[Stay on top of transportation news: Get TTNews in your inbox.]
This holiday season is projected to be so busy, one parcel carrier even expects to set a record for returned merchandise.
UPS on Nov. 4 forecast that its holiday returns will peak at 1.9 million packages on Jan. 2, a 26% increase from last year’s peak returns day. Plus, the Atlanta-based carrier said it expects to handle 1.6 million returns per day the week before Christmas Day, a spike it attributes to retailer promotions that will prompt shoppers to buy gifts early.
Overall, the company expects total returns volume this holiday season will set a record — little wonder considering the volume of total holiday shipments it and other carriers and industry watchers are expecting.
“We estimate UPS will deliver more than 32 million packages per day in the U.S. and around the world, an increase of more than 50% over our regular daily volume,” said Matthew O’Connor, UPS senior manager for public relations, in an email to TT.
The U.S. Postal Service on Nov. 7 said it expects to deliver more than 28 million packages per day Dec.16-21, and will average 20.5 million packages per day through the rest of this year. It expects to carry 800 million packages between Thanksgiving and New Year’s Day.
While USPS already makes Sunday deliveries in major cities, it will expand the service beginning Nov. 24 for locations with high package volumes. It expects to deliver 8 million packages on Sundays next month.
For an additional fee, USPS said it will in select locations make deliveries on Christmas Day.
Kim Frum, a USPS senior public relations representative, told Transport Topics the agency will make a projection on returns volume later in the holiday season.
The estimates from UPS and USPS follow an Oct. 3 report from the National Retail Federation that predicted an increase in holiday retail sales during November and December of between 3.8% and 4.2%, over year-ago levels, totaling between $727.9 billion and $730.7 billion in consumer spending. Those numbers compare with an average increase of 3.7% over the previous five years.
“The U.S. economy is continuing to grow and consumer spending is still the primary engine behind that growth,” said Matthew Shay, the group’s CEO, in a statement. “Nonetheless, there has clearly been a slowdown brought on by considerable uncertainty around issues including trade, interest rates, global risk factors and political rhetoric. Consumers are in good financial shape and retailers expect a strong holiday season. However, confidence could be eroded by continued deterioration of these and other variables.”
Another economics expert expressed faith in consumers to propel the holiday season.
USPS predicts that nearly 2.5 billion pieces of first-class mail, including greeting cards, will be processed and delivered the week of Dec. 16. (U.S. Postal Service)
“When (consumers’) pocketbooks are OK, they will come out to play,” said Rajeev Dhawan, director of the Economic Forecasting Center at Georgia State University. “Tariffs or no tariffs.”
Dhawan told TT that he expects strong seasonal volume for carriers and shippers to propel growth.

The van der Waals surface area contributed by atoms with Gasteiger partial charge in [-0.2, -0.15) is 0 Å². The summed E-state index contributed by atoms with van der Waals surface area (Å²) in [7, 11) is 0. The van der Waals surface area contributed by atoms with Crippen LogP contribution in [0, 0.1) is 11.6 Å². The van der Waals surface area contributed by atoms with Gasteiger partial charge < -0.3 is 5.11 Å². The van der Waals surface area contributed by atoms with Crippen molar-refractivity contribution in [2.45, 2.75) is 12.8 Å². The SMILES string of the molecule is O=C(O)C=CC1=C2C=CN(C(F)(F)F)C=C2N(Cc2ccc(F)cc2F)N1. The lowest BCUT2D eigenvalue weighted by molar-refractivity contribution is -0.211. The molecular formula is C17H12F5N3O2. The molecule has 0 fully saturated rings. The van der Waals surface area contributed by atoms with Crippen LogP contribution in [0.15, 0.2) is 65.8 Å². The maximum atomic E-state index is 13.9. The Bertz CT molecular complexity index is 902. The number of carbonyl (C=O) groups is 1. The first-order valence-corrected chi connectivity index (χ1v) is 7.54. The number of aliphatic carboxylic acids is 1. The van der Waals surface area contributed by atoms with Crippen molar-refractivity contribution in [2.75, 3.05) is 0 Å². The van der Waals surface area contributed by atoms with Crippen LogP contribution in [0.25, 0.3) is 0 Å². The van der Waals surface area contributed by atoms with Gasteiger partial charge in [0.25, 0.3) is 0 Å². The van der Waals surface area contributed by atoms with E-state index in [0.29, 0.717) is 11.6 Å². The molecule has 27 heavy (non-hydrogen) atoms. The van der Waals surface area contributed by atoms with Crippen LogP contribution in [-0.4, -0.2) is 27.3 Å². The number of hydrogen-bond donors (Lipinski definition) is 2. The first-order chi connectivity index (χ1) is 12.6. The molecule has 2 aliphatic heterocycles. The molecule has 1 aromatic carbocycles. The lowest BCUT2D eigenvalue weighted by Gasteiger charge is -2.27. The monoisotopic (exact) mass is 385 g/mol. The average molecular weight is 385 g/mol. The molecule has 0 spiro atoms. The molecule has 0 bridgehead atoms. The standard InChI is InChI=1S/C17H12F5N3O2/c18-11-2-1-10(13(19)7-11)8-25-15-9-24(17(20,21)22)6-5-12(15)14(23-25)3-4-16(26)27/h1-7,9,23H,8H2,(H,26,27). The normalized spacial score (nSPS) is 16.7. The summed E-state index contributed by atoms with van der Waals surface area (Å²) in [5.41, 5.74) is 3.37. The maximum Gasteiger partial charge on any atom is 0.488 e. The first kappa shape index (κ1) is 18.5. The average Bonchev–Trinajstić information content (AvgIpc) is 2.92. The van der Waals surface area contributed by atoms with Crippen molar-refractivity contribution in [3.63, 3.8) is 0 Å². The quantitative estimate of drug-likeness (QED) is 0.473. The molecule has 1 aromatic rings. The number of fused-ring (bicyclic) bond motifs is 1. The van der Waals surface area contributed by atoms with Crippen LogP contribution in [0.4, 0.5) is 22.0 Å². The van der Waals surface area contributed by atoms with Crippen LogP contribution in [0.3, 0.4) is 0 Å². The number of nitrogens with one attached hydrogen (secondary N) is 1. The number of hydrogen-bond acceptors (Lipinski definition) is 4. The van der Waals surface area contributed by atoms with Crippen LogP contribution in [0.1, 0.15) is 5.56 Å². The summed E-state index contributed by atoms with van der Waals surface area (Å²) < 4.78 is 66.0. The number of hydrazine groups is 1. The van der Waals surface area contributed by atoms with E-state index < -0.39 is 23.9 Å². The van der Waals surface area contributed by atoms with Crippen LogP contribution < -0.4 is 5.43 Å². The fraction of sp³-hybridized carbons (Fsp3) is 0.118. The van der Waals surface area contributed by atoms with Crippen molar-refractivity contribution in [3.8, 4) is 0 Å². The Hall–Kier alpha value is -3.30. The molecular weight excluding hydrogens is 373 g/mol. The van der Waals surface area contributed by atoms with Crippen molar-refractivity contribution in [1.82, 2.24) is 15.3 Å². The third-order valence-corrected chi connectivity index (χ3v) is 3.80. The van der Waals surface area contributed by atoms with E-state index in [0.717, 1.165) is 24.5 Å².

“The economy is still growing,” he said. “So the Christmas season is going to be better than the last one.”
And e-commerce is playing a growing role; UPS noted that its projected returns volume in advance of Christmas indicates that consumers are changing their buying habits. The company figures to ship more than 1 million return packages per day back to retailers next month, a pace it expects to last into early January.
“Gone are the days where returns were isolated to January,” said Kevin Warren, UPS chief marketing officer, in a statement. “Today’s empowered consumers will be sending packages back to retailers all season long.”
UPS said its research shows that retailers must offer comprehensive returns services to succeed in e-commerce. As many as 73% of shoppers surveyed said the overall returns experience impacts their likelihood to purchase from a retailer again.
UPS ranks No. 1 on the Transport Topics Top 100 list of the largest for-hire carriers in North America.
USPS said its busiest time of the season peaks two weeks before Christmas, when last-minute shopping starts. Customer traffic is expected to increase beginning Dec. 9, while the week of Dec. 16 is expected to be the busiest time for mailing, shipping and delivery, it said.
Along with packages, USPS predicts that nearly 2.5 billion pieces of first-class mail, including greeting cards, will be processed and delivered the week of Dec. 16.
FedEx Corp. had not issued a holiday projection as of TT’s press time. However, the Memphis, Tenn.-based company told TT in September that it planned to add 55,000 seasonal workers to its FedEx Ground network to supplement its more than 450,000 employees.
Amazon.com did not respond to a TT request for comment for this story, but CEO Jeff Bezos on the company’s Oct. 24 earnings conference call said that the Seattle-based e-commerce giant was “ramping up to make our 25th holiday season the best ever for Prime customers, with millions of products available for free one-day delivery.”
Bezos said a switch to offering one-day delivery, speeding up things from the company’s familiar two-day offering, was “a big investment, and it’s the right long-term decision for customers.”
Want more news? Listen to today's daily briefing: